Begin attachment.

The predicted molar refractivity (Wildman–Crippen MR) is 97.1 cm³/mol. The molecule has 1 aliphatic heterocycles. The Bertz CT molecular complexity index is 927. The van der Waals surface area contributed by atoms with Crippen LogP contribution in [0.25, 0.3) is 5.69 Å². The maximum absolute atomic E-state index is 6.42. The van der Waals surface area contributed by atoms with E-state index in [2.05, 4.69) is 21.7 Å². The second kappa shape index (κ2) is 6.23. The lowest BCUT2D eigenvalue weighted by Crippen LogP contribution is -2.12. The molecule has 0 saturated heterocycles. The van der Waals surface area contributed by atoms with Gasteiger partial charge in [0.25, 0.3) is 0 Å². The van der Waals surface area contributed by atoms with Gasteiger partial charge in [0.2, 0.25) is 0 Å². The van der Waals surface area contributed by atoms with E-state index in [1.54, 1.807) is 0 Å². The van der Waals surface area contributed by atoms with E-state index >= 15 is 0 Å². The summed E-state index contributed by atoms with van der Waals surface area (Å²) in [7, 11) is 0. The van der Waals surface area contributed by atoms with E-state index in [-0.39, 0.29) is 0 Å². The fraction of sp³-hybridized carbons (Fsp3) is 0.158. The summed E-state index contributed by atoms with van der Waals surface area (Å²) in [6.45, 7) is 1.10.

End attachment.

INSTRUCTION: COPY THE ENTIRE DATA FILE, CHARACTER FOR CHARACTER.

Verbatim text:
The predicted molar refractivity (Wildman–Crippen MR) is 97.1 cm³/mol. The molecule has 1 aliphatic heterocycles. The Bertz CT molecular complexity index is 927. The van der Waals surface area contributed by atoms with Crippen LogP contribution in [0.25, 0.3) is 5.69 Å². The maximum absolute atomic E-state index is 6.42. The van der Waals surface area contributed by atoms with E-state index in [2.05, 4.69) is 21.7 Å². The second kappa shape index (κ2) is 6.23. The lowest BCUT2D eigenvalue weighted by Crippen LogP contribution is -2.12. The molecule has 0 saturated heterocycles. The van der Waals surface area contributed by atoms with Gasteiger partial charge in [0.25, 0.3) is 0 Å². The van der Waals surface area contributed by atoms with Gasteiger partial charge in [0.2, 0.25) is 0 Å². The van der Waals surface area contributed by atoms with E-state index in [1.54, 1.807) is 0 Å². The van der Waals surface area contributed by atoms with E-state index >= 15 is 0 Å². The summed E-state index contributed by atoms with van der Waals surface area (Å²) in [7, 11) is 0. The van der Waals surface area contributed by atoms with E-state index in [-0.39, 0.29) is 0 Å². The fraction of sp³-hybridized carbons (Fsp3) is 0.158. The summed E-state index contributed by atoms with van der Waals surface area (Å²) in [6.45, 7) is 1.10.